I often write articles on what having a particular medical condition may be like and ways to cope with it or prevent flare ups. But very few of my articles tell the other side of the story — what it’s like to be a parent, caregiver, guardian of someone with a particular disorder, condition, or illness.
As a parent of an ASD child, I thought I'd change my usual article-writing topics this time.
What it’s Like Being an ASD Parent
Parents of children with an autism spectrum disorder face a slightly different experience than parents of children who have more obvious disabilities (i.e., being in a wheelchair) because many children on the autism spectrum appear “normal”. And because the child appears normal, people don’t know that he sees and processes the world completely differently.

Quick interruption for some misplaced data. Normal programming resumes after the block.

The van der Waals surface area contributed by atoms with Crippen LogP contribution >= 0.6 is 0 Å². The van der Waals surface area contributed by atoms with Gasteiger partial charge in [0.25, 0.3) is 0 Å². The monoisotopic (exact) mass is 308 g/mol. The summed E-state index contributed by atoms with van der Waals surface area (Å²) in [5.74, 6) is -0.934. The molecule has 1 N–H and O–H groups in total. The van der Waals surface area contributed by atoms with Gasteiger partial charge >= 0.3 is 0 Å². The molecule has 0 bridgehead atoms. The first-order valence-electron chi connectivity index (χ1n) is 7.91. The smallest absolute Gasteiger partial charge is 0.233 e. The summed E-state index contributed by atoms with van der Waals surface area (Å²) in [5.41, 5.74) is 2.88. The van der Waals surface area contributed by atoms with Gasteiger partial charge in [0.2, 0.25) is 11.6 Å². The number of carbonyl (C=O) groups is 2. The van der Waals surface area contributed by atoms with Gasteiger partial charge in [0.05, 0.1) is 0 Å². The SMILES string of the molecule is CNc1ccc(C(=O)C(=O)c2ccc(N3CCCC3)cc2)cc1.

Many parents have experienced the glares from other grocery shoppers or restaurant patrons when a child has a temper tantrum. You know, the “why don’t you discipline your child better” type of glare.
They don’t know it’s not a discipline issue. They don’t know that this is your child’s only way of dealing with the stress of strangers around, bright lights, the din of people talking and towering shelves with a dizzying array of colors.
Again, to many people, children on the autism spectrum appear “normal” — but inside, they're very different.
What is Autism Spectrum Disorder?
Autism spectrum disorder (ASD) is an umbrella term used to describe a variety of disabilities, including autism, Aspergers syndrome, and other cognitive disorders, ranging from very mild to extreme. (4)
For a child with ASD, a “meltdown” is simply because his world is too overwhelming for him to process. It has nothing to do with anger or being belligerent and not getting his way. It’s about everything in the world around him — things that seem ordinary to us, but are major to him.
In general, ASD kids have to try so much harder to do the ordinary things other children and parents take for granted — personal hygiene, talking, identifying with people, understanding body language, reading, writing and personal organization.